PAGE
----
AAO Advocates That Only Those Graduating from Accredited, Post-doctoral Programs of Two or More Years Can Advertise As “Specialists”

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Dr. Robert Moss is pictured with his daughter,
Dr. Catharine Brannan
The AAO Component Legal Support Fund, established by the House of Delegates in 2015, is enabling the AAO to provide valuable assistance to Georgia members as they face proposed state rules changes to dental laws regarding False, Misleading or Deceptive Advertising.

Last September, the Georgia Board of Dentistry Rules Committee began considering a proposed update to Georgia’s specialty advertising regulation that would remove all language referring to those specialties recognized by the American Dental Association (including orthodontics), and instead use broadened language.  The AAO Legal Department heard about this change and submitted a formal response on behalf of Georgia’s orthodontists during the applicable comment period. The AAO’s advocacy efforts resulted in the specialty advertising change being tabled while the ADA House of Delegates was considering establishment of a new, separate specialty recognition body.

With input from the AAO and other specialties, the ADA HOD voted to establish the National Commission on Dental Specialties and Certifying Boards. Subsequently, however, the rule change regarding specialty advertising again became an item on the Georgia Board of Dentistry’s agenda.  AAO Associate General Counsel Sean Murphy became aware of this and alerted Dr. Robert Moss. As an orthodontist with practices in Albany and Americus, Georgia, Dr. Moss was able to attend the Board’s meeting earlier this month and discuss the proposed rule change.

“The only notice that we had that the rule change was going to be discussed again was the result of continued communication with the Board by Sean Murphy,” says Dr. Moss, who is the Georgia Association of Orthodontists delegate to the AAO House of Delegates.

“As a Georgia dental provider, I was able to attend the rules meeting,” Dr. Moss continues. “My daughter, Dr. Catharine Brannan, an orthodontic resident and student member of the AAO, accompanied me. I was invited to speak regarding the proposed change. My message was simple: The new language is very broad and could be open for unintended interpretation. The AAO recommends the language recently adopted by the Louisiana State Board of Dentistry,* which requires a dentist seeking specialty recognition to have successfully completed at least a two year, post-doctoral program accredited by an accreditation body recognized by the U.S. Department of Education.  Because the AAO had submitted this language to the Georgia Board, it was read into the record, and all present spoke very favorably of this approach.”

Dr. Moss believes that the next step will probably be another comment period with an open public discussion in the near future, during which Sean Murphy from the AAO and AAO orthodontists will be able to provide comment.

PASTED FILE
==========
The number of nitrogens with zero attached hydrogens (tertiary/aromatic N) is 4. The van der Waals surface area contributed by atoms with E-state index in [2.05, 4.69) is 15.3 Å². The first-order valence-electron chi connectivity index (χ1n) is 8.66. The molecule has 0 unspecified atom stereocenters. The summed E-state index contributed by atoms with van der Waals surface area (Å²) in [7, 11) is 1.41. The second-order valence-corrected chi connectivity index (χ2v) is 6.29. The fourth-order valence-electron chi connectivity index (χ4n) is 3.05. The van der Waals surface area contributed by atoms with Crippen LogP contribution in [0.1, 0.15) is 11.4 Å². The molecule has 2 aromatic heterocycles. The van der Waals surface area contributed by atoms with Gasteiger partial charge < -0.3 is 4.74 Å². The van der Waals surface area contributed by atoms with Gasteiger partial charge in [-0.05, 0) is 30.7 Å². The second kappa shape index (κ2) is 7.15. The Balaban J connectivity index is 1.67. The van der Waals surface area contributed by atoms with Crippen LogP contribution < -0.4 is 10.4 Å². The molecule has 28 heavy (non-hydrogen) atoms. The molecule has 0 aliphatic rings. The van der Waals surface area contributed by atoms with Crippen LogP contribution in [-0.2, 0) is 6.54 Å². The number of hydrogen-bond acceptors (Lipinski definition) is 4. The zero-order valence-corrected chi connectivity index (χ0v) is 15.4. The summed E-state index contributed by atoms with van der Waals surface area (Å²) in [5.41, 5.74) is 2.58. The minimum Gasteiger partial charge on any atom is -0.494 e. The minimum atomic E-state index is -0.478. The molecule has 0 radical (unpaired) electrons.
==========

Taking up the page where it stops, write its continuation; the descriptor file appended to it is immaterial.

“The Component Legal Support Fund has made it possible for the AAO to not only be involved with Georgia’s rule change issue, but also to have one of our attorneys, Sean Murphy, attend many important state board of dentistry hearings all over the country,” says Dr. Moss. “Consideration of who or what is a specialist is now taking place in more than a dozen states and the AAO is there, advocating that specialty laws should not be diluted and educational requirements for specialists should not be lowered.”

You are, of course, entitled to exercise your own constitutional rights as a citizen of your state and contact or make comments to your government about any public health and safety matter.  Should you feel compelled to do so, you can individually and independently contact your respective state dental board (contact information for state dental boards is available on the AAO website under the “Legal and Advocacy” tab), elected officials, and/or attorneys general regarding your own thoughts about this or any important public health and safety matter.  In addition, if your state is considering actions of concern to orthodontists, please contact Sean Murphy at smurphy@aaortho.org to learn about the Component Legal Support Fund.

* In October 2017, the Louisiana State Board of Dentistry adopted language that reads in pertinent part: “The board finds that terms implying that a dentist is a specialist in some field of dentistry are terms of art indicating that the dentist has completed an accredited post-doctoral educational program in that field of at least two years. Therefore, a licensed dentist seeking specialty recognition must have successfully completed a post-doctoral program in a specialty area of dentistry consisting of at least two full-time years and which is accredited by an accreditation agency that is recognized by the United States Department of Education.”
Mar. 22, 2018

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